With the Olympics just around the corner, there has never been a better time to visit the city of London. Taking place between 27 July and 12 August, there is still time to organise your holiday to the UK. Even if the games aren’t really your thing, London is a city filled with culture and fashion, history and entertainment. Here is some useful advice for surviving the games or the capital city at any time of the year.
There are many airlines which sell flights to London. However none fly direct so perhaps a stopover can be used as an opportunity to have a separate mini-holiday? Depending on which airline you choose, you can stay a night or two in Kuala Lumpar, Dubai, Abu Dhabi, Singapore or even the remote Chinese city of Guangzhou.
A stopover in any of these places should be relatively inexpensive in terms of additional ticketing costs and some airlines may even aid you in organizing such a stop such as offering discounted hotels or airport transfers, allow you the chance to see two cities for the price of one.
The Olympic stadium has been constructed on the outskirts of London's North East, close to Stratford. While accommodation will be expensive during the games, if you want to make the most of your time in London, stay as central as possible. Whenever I visit London I like to stay in the North West of the city as this is where you will find the ultra chic Paddington, Kensington, Mayfair and iconic Notting Hill areas.
Other popular areas include the central districts of Waterloo and Southwark with others preferring the slightly further out financial districts like Canary Wharf and Greenwich Park.
Regardless of where you stay, be sure your hotel is close to one of London’s easily accessible tube or bus stops. Most hotels are no more than a 5-10 minute walk from their closest one and from there you can travel the length and breadth of the city with great ease.
On that note, if you plan on using public transport during your stay (or even if you don't), it would be worthwhile investing in London's public transport integrated ticketing card; the Oyster card. This blue and yellow piece of plastic, roughly the size of a credit card is completely free to get (although a refundable £5 deposit is initially required) and can be topped up as you would a mobile phone.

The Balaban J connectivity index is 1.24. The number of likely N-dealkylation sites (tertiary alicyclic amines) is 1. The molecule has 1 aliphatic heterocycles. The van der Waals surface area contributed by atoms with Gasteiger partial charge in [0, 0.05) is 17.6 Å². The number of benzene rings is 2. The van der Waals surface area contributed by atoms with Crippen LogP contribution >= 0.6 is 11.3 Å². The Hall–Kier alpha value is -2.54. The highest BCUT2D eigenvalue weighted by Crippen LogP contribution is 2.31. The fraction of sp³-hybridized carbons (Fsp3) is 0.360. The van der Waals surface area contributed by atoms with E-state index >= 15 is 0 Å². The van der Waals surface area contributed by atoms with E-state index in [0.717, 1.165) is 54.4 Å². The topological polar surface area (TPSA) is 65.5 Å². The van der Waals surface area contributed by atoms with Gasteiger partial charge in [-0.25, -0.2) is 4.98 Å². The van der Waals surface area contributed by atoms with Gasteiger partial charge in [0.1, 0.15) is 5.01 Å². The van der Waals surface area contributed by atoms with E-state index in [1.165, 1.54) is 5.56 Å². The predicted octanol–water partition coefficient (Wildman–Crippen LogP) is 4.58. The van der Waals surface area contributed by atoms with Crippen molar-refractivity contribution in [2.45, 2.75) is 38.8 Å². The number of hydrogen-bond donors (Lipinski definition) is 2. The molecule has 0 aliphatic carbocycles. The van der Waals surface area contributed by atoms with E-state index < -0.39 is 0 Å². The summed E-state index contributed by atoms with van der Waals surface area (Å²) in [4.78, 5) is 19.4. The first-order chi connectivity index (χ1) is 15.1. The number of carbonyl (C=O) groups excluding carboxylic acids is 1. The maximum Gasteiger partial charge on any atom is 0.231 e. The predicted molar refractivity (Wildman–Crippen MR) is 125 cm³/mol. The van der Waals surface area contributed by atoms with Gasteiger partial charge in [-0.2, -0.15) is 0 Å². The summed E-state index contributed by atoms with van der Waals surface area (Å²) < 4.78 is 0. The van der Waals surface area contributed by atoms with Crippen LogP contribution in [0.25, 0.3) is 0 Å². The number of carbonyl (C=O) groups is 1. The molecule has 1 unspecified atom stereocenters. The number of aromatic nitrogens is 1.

An Oyster card can be used on any of the city's famous Tube or Overground trains as well as public buses and certain ferries. Pricing is dependent on a zone system and/or transport type with a typical single journey on London's City Circle line costing approx $2. The beauty of the card is that you will only be charged a maximum amount each day and after that, any journey's you take will not be charged.
If you choose not to use public transport and instead opt for a taxi after a long day or night, be aware that although plentiful, the iconic London Black cab will always charge more than a normal hackney taxi car.
Things to do:
While London has many famous attractions; Buckingham Palace, London Eye, Madame Tussauds and the Tower of London, most these come with an unattractive price tag. Free things to do in and around the capital of England are plentiful and every visit should include these.
Ultimately, London is a city with something for everybody and can be whatever you want it to be. Perfect for shopping, sightseeing and dining, you can watch the punks go by in Camben Lock, become a yuppy in Notting Hill or simply join your friends for a beer in the pub while watching a Tottenham Hotspurs game. No matter what you are into, to quote the famous The Clash song, ‘Londons Calling’.